Terry Stafford is a young singer who entered into country music via the back door. Basically he is a pop singer. Having enjoyed notable success a little more than ten years ago with Suspicion, a typical pop ballad penned by Doc Pumus and Mort Shuman, who were responsible for countless rock’n’roll and pop hits throughout the 1950s and well into the 1960s. He picked up the song from an Elvis Presley album, added his own distinctive stamp mixed with a commercial arrangement which quickly shot it into the American top ten and also the lower rungs of Britain’s charts.
Like most of the pop fugitives who have steadily built a new career in country music, Terry grew up with the rural music. The influence of rock’n’roll temporarily drew him away from the simplicity of country music and for several years he fronted a pop group. His first musical influences were Buddy Holly and Elvis Presley, and even today Presley’s influence can be traced both in his stage act and his vocals.
The last few years have seen country music experimenting with melting together many forms and approaches, which has created new sounds, but also at times has caused a vague and confusing lack of direction in country circles. The influx of pop singers and writers into Nashville has created even more confusion, but has also helped to push many musicians to re-examine their careers, and often to return in a roundabout way to their roots. This is not necessarily a retreat as much as it is a re-affirmation of personality foundation and a re-cycling of styles so that the roots may be used as a home base for further musical exploration. In a way, the influence of pop music and singers on country music in general, has created a much more vibrant and interesting scene than in the past, and all the time the music can be traced back to its roots, then this influence should never be condemned.
Stafford’s style has always been influenced by country music, and his recent recordings in Nashville are not far removed from those pop recordings he made ten years ago in California. Today the pedal steel guitar is still immediately associated with country music, far more so than any other musical style, and it’s the inclusion of the steel that gives his current recordings a country slant.
You don’t have to wear bib overalls, spit tobacco juice and go barefoot to like country music. It appeals to all ages and to people in all walks of life. Terry Stafford is one of those performers who is able to bring a form of country music to a much wider audience than the more traditionally-based singers can. He can interest a much younger audience. The increased youth appeal is that the beat is livelier (and not so corny) and it has simplicity and realism.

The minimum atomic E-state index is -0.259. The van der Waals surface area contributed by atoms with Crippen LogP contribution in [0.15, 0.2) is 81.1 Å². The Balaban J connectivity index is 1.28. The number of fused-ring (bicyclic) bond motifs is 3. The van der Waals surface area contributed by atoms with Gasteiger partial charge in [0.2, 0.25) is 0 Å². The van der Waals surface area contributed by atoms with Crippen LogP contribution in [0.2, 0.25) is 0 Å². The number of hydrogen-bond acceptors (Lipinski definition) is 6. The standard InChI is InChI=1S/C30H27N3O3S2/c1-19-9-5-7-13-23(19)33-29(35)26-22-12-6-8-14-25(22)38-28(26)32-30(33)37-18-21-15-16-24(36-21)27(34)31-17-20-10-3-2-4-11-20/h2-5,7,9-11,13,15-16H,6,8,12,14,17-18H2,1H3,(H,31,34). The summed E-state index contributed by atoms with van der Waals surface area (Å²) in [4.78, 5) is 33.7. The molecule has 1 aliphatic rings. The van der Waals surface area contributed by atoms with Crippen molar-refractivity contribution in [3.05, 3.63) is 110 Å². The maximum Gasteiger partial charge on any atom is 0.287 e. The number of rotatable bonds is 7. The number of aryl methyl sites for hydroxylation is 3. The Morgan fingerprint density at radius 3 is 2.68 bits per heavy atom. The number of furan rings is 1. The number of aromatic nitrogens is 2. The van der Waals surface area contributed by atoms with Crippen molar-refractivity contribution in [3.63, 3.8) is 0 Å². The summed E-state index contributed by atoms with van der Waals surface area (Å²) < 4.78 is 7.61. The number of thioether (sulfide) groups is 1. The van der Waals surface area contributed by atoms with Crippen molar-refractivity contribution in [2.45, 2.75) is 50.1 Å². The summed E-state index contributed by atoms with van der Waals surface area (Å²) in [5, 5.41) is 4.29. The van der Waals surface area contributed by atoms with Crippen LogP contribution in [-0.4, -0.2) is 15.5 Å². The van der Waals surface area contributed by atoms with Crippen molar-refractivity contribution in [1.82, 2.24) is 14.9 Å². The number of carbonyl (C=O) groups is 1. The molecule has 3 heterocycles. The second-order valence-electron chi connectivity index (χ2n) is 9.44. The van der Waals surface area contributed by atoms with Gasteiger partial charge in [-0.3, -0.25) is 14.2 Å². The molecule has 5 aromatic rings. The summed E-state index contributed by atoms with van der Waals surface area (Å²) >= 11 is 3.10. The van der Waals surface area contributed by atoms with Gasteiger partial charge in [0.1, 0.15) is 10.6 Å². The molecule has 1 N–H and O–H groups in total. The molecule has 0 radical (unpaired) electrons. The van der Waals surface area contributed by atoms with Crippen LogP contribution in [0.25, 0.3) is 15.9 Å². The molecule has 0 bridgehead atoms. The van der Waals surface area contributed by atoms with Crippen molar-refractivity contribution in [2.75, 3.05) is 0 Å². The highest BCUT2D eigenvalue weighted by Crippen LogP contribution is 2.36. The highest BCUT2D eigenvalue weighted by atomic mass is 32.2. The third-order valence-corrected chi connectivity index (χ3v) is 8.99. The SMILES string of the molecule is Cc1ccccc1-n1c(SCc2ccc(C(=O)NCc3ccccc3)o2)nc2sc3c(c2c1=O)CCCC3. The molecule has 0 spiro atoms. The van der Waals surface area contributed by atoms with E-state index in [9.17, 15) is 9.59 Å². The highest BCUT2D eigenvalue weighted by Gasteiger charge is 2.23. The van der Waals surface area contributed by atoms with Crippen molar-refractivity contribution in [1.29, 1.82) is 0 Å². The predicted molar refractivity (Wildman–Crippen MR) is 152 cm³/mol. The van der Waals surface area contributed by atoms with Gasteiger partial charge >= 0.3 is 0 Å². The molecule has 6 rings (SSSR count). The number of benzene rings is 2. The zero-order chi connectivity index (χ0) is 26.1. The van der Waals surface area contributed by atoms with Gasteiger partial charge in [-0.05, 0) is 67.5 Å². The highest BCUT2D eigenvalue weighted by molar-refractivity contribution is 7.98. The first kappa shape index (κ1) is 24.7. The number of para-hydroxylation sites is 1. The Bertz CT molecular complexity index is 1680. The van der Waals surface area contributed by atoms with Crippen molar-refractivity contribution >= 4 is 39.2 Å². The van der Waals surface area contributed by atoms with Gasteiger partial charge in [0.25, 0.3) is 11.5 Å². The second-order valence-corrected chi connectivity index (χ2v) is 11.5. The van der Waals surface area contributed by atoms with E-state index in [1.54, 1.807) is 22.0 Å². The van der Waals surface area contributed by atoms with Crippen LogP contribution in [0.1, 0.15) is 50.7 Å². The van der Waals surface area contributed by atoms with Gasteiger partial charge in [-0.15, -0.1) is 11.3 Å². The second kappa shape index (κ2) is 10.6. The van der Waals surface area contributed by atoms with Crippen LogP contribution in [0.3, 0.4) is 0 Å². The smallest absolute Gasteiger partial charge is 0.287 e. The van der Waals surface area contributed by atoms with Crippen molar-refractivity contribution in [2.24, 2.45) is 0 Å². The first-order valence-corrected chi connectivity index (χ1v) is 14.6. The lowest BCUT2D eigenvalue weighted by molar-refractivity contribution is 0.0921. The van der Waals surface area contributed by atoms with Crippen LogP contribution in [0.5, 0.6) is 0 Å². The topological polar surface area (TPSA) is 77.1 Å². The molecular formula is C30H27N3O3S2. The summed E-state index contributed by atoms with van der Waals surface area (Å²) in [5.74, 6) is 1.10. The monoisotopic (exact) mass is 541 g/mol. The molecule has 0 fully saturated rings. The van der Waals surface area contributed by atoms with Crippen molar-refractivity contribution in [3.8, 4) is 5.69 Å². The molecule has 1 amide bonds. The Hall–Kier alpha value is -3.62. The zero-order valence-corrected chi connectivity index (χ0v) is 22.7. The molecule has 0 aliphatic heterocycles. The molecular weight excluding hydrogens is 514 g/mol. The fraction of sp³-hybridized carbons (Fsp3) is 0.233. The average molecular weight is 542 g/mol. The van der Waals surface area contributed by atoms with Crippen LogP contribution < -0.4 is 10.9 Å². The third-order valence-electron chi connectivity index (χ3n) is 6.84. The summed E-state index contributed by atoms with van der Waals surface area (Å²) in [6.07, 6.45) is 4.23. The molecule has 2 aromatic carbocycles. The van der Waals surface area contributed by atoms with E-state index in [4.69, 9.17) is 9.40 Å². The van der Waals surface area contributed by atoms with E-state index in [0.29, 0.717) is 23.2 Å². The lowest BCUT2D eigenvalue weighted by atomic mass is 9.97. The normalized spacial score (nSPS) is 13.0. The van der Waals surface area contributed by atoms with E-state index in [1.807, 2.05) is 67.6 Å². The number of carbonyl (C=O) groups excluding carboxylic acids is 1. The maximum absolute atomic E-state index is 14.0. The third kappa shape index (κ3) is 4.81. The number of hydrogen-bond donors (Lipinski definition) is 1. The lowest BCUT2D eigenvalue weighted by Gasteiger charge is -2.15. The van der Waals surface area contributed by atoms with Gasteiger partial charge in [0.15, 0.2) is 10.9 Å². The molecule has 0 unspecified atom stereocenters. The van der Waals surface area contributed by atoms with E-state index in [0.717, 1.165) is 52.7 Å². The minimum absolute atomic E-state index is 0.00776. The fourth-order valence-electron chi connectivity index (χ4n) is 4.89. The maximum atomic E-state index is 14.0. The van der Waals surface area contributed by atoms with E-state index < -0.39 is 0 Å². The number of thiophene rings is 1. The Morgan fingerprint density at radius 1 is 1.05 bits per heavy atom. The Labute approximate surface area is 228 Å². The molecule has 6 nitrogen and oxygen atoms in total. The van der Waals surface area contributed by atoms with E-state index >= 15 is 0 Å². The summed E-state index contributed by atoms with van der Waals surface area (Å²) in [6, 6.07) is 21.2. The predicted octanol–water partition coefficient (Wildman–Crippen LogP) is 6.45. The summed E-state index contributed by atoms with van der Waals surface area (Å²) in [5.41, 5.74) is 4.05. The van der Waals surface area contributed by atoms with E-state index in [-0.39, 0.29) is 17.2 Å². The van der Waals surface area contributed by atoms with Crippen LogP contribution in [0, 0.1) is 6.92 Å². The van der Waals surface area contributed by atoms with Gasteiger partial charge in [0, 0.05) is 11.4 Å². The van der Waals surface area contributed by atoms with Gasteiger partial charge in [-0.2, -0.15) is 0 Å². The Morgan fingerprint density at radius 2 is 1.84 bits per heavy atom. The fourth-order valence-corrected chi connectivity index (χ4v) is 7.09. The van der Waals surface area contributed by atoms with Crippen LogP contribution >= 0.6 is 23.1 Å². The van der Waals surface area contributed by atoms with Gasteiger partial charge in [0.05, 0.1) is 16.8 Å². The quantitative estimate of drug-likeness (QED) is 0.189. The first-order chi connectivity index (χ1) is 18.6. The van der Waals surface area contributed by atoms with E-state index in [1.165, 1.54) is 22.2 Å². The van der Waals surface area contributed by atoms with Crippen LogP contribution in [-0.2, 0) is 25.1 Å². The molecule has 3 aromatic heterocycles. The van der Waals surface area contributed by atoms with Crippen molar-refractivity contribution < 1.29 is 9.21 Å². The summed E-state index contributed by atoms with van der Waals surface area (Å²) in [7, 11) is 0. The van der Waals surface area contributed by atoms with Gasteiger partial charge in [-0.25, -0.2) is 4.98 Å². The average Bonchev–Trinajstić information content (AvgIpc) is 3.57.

His resurgence as a singer, after several years in the musical wilderness, began with the formation of the Atlantic Records’ country label. His first disc cut in Nashville was the pop song, Say, Has Anybody Seen My Sweet Gipsy Rose, which was transformed into a country hit solely because of the fine fiddle work of Buddy Spicher. The basic arrangement was identical to the New York recording by pop group, Dawn, young Stafford letting his richly textured voice undermine the lyrics in memorable fashion.
Terry Stafford has a good voice and a neat line in self-penned songs. His debut album for Atlantic, suitably titled after his first ‘country’ hit, included five originals. The music is precise, well-planned and a pleasure to listen to. Melodies emerge endlessly from his songs. The production by Earl Ball carefully embroiders pop designs on a basic country fabric. Stafford’s voice is hardly country, but it’s well suited to the melancholic tales of heartbreak, love and the joy of living. Among his own songs is tucked Big In Vegas, a hit for Buck Owens a few years ago. A slow and meaningful arrangement serves as a fitting frame for this colourful song-picture given an emotional treatment by Stafford, that is only marred by the terrible pop-styled chorus used at the ending. Road House Country Singer, another self-penned number, is the nearest he comes to capturing the basic ingredient of country songwriting. His other songs, especially Amarillo By Morning and Country Canary, are too close to the contrived pop writing that decorates the charts to mean much to country music fans.
The great quality of Terry Stafford, which is to be found in all country and country-slanted music, is that it’s unpretentious and natural. It requires no effort or language to relate to it. It won’t take much for Stafford to get to you; his persuasive powers are built right into his song stylisation. Polite is perhaps the best way to describe his singing. It’s all very tasteful pop-styled country music.
In a way Stafford is perhaps misplaced in country music, but then again he would find it hard to fit into the current pop scene. A preoccupation with the pop music of 1950s, that safe-and-cosy decade of undiluted colas and hamburgers that didn’t have the feel of re-cycled wood chips, pervades throughout his style. It’s a simple, basic kind of music, and that same simplicity that marked the recordings of Buddy Holly, Rick Nelson, Tommy Roe and numerous other pop idols of the past, continues in the singing style of Terry Stafford.